Rajan Krishnan's art draws inspiration from the past and the present. He outlines his idea of art, and also traces his passage to fame and recognition, as Saraswathy Nagarajan listens

For his solo exhibition ‘Ancestry,' which opens at Aicon Gallery in New York on June 2, artist Rajan M. Krishnan has returned to his village by the river to take us on an evocative voyage through the banks of the Nila. He has attempted to capture the ebb and flow of memory and reality in 16 paintings in acrylics that depicts people, objects, flora, and fauna of a land nurtured by a river. Like a photographer, he has zoomed in on the various animate and inanimate objects that characterise life on a river bank in Kerala.

“I have always been fascinated by memory and actuality. Ancestry is a continuation of two of my projects – ‘Enroute' (2006) and ‘Memoir' (2007). Every day, we add and subtract from our memory. What we think is alive and real in our memory is shaped by events and people; it might differ vastly from the ‘seen reality' around us,” explains Rajan.

It has been a long and eventful road to fame for this artist who hails from Cheruthuruthy, near Shoranur in Thrissur district. As a teenager, his first brush with art was as a self-taught graphic artist when Mohanan, a friend of his, sought his help to design some pages of a magazine. “Prior to that my idea of an artist was a person who painted signs and posters for political parties,” laughs Rajan. His work for Kerala Book Centre took him to Shanker Type Foundry in Shoranur where he learnt to design fonts. It opened the door to a new understanding of art and its myriad applications in daily life. He polished his innate skill in drawing and colours during his student days at NSS College, Ottapalam. As an active member of the student wing of a political organisation, he was much in demand to paint and design posters and banners.

“Srirama Menon, the then Principal of the college, encouraged me in my artistic endeavour. It was an exhilarating experience when I began painting using watercolours and oils,” remembers Rajan. Unni Menon, one of the judges of an art competition, gave Rajan a set of books that transported the youngster to the land of Goya, Van Gogh, Rembrandt and other European masters. “That was when I knew art was my destiny,” adds the artist.

Hub of cultural activities

After sweeping the prizes at almost all inter-collegiate competitions, the young graduate in Economics moved to Thiruvananthapuram to enroll at the Government College of Fine Arts. “The capital city is a centre of year-long cultural activities and the four years there exposed me to the best the city had to offer in terms of music, cinema, literature and theatre. I also gained a close circle of friends, many of whom are leading contemporary artists of India,” says Rajan. Later, he moved to Vadodara for his post-graduation.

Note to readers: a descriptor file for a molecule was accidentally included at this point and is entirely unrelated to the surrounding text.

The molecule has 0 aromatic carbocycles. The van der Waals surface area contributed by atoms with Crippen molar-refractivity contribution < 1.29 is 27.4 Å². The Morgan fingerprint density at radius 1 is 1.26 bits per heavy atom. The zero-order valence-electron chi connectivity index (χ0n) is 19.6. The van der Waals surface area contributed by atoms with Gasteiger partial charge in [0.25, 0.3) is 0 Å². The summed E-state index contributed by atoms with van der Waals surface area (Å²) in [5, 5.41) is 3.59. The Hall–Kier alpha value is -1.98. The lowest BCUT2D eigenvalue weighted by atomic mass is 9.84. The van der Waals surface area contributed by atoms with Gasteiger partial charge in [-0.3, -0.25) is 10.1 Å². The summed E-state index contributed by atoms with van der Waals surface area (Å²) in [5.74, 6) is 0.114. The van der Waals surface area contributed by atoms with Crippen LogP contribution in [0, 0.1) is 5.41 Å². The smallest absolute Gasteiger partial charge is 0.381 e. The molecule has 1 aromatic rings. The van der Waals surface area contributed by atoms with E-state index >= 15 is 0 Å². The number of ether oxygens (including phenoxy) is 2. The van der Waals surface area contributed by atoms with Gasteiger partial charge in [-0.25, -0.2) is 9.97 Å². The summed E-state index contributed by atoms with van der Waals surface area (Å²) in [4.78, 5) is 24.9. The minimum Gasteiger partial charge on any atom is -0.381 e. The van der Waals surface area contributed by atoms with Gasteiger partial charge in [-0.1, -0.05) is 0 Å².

Unlike several artists from the State who are based outside Kerala, Rajan, along with some of his contemporaries such as Zakir Hussain chose to return to their home ground. Possibilities of displacement, financial problems, struggle and lack of patronage and support did not prevent Rajan from taking the path less taken.

“It was a challenge and I was not perturbed by the lack of support, financial or physical. I did not perceive those hard times as a sacrifice either. Money was a problem but I was confident that financial success would follow,” says Rajan with a beatific smile.

But paint and canvas were and are expensive and so Rajan was keen on addressing those issues. “I like to work on large-scale paintings. An artist is like a magician. He can create art from nothing. I used charcoal and hand-made paper, some of the cheapest material available to an artist, and put together an exhibition at Kashi Art Gallery in Kochi in 2004,” says Rajan, who had by then moved to Kochi (in 2000).

His first solo called ‘Little Black Drawings' gave him the much-needed boost to his career and Rajan became a name to reckon with on the international art circuit. However, Rajan put away his brush and did not take it up till 2005 when he resumed painting. “Our climate is not suitable for oils. In fact, one of my works in oils that won an Akademi award got spoilt. So I wanted to wait and experiment with acrylics, a new medium for me, till I felt comfortable and confident about using it,” explains Rajan.

His first acrylics were exhibited at ‘Double Enders,' an exhibition curated by Bose Krishnamachari. And memorable shows? “Many. But perhaps one of the most memorable was when Charles Saatchi bought a major work of mine ‘Substances of Earth,' which was exhibited as part of the ‘The Empire Strikes Back: Indian Art Today,' a show from India that was presented by Charles Saatchi in his newly built museum in London. Another one was ‘The Silk Road,' in France which exhibited works of 30 artists from Asia. I was one of the artists in that select group.”

Time may have added more than a dash of grey to his frizzy crowning glory but fame and commercial success have not affected the soft-spoken, down-to-earth man who still dreams of nurturing a visual culture and a young generation of artists in his home State.

Creative spaces

Walden, Rajan's serene studio-cum-residency at Irinjalakuda, embodies his vision. A 100-year-old pond is the centre of attraction of this quiet landscape that Rajan has envisaged to encourage artists in Kerala. He says he had dreamt of such a space right from his days in Thiruvananthapuram when he had stayed with a group of masons. “They would leave for work and that is when I would paint. It was not a sacrifice. I enjoyed every minute of my one-year stay in that little house. I decided that when I earned sufficient money, I would develop a space for artists to work," says Rajan. Walden is open to all artists who want a space of their own to court the muse.